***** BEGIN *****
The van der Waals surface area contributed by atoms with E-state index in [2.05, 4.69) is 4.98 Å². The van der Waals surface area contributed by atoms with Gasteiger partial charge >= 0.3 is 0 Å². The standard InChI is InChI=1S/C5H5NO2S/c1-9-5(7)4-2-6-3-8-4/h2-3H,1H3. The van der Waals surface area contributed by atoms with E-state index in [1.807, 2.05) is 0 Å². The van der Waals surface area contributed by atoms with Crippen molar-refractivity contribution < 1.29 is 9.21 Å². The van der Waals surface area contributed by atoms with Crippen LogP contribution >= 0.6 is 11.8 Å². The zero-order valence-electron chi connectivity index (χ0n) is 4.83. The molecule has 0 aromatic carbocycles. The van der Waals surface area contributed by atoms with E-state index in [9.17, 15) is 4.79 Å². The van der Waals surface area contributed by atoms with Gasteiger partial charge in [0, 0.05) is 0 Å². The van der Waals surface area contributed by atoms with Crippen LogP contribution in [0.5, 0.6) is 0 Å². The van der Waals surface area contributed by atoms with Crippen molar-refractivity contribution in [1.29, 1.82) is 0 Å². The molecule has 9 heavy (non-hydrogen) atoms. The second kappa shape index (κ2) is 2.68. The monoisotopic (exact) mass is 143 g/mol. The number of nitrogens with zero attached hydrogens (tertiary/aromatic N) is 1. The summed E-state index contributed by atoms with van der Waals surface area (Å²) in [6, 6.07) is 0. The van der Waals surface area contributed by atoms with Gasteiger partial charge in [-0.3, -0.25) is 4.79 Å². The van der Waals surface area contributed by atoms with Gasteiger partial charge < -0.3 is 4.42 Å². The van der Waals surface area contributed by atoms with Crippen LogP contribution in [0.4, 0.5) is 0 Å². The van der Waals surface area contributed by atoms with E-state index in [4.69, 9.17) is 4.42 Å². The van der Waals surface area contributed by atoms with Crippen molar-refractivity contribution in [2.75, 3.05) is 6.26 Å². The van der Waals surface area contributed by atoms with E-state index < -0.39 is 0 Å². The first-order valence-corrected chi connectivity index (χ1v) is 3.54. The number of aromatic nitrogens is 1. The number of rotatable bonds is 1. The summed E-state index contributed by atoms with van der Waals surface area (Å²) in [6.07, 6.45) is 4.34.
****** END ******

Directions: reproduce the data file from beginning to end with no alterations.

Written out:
The van der Waals surface area contributed by atoms with E-state index in [2.05, 4.69) is 4.98 Å². The van der Waals surface area contributed by atoms with Gasteiger partial charge >= 0.3 is 0 Å². The standard InChI is InChI=1S/C5H5NO2S/c1-9-5(7)4-2-6-3-8-4/h2-3H,1H3. The van der Waals surface area contributed by atoms with E-state index in [1.807, 2.05) is 0 Å². The van der Waals surface area contributed by atoms with Crippen molar-refractivity contribution < 1.29 is 9.21 Å². The van der Waals surface area contributed by atoms with Crippen LogP contribution >= 0.6 is 11.8 Å². The zero-order valence-electron chi connectivity index (χ0n) is 4.83. The molecule has 0 aromatic carbocycles. The van der Waals surface area contributed by atoms with E-state index in [9.17, 15) is 4.79 Å². The van der Waals surface area contributed by atoms with Gasteiger partial charge in [0, 0.05) is 0 Å². The van der Waals surface area contributed by atoms with Crippen LogP contribution in [0.5, 0.6) is 0 Å². The van der Waals surface area contributed by atoms with Crippen molar-refractivity contribution in [1.29, 1.82) is 0 Å². The molecule has 9 heavy (non-hydrogen) atoms. The second kappa shape index (κ2) is 2.68. The monoisotopic (exact) mass is 143 g/mol. The number of nitrogens with zero attached hydrogens (tertiary/aromatic N) is 1. The summed E-state index contributed by atoms with van der Waals surface area (Å²) in [6, 6.07) is 0. The van der Waals surface area contributed by atoms with Gasteiger partial charge in [-0.3, -0.25) is 4.79 Å². The van der Waals surface area contributed by atoms with Gasteiger partial charge < -0.3 is 4.42 Å². The van der Waals surface area contributed by atoms with Crippen LogP contribution in [0.4, 0.5) is 0 Å². The van der Waals surface area contributed by atoms with E-state index in [4.69, 9.17) is 4.42 Å². The van der Waals surface area contributed by atoms with Crippen molar-refractivity contribution in [2.75, 3.05) is 6.26 Å². The van der Waals surface area contributed by atoms with E-state index < -0.39 is 0 Å². The first-order valence-corrected chi connectivity index (χ1v) is 3.54. The number of aromatic nitrogens is 1. The number of rotatable bonds is 1. The summed E-state index contributed by atoms with van der Waals surface area (Å²) in [6.07, 6.45) is 4.34.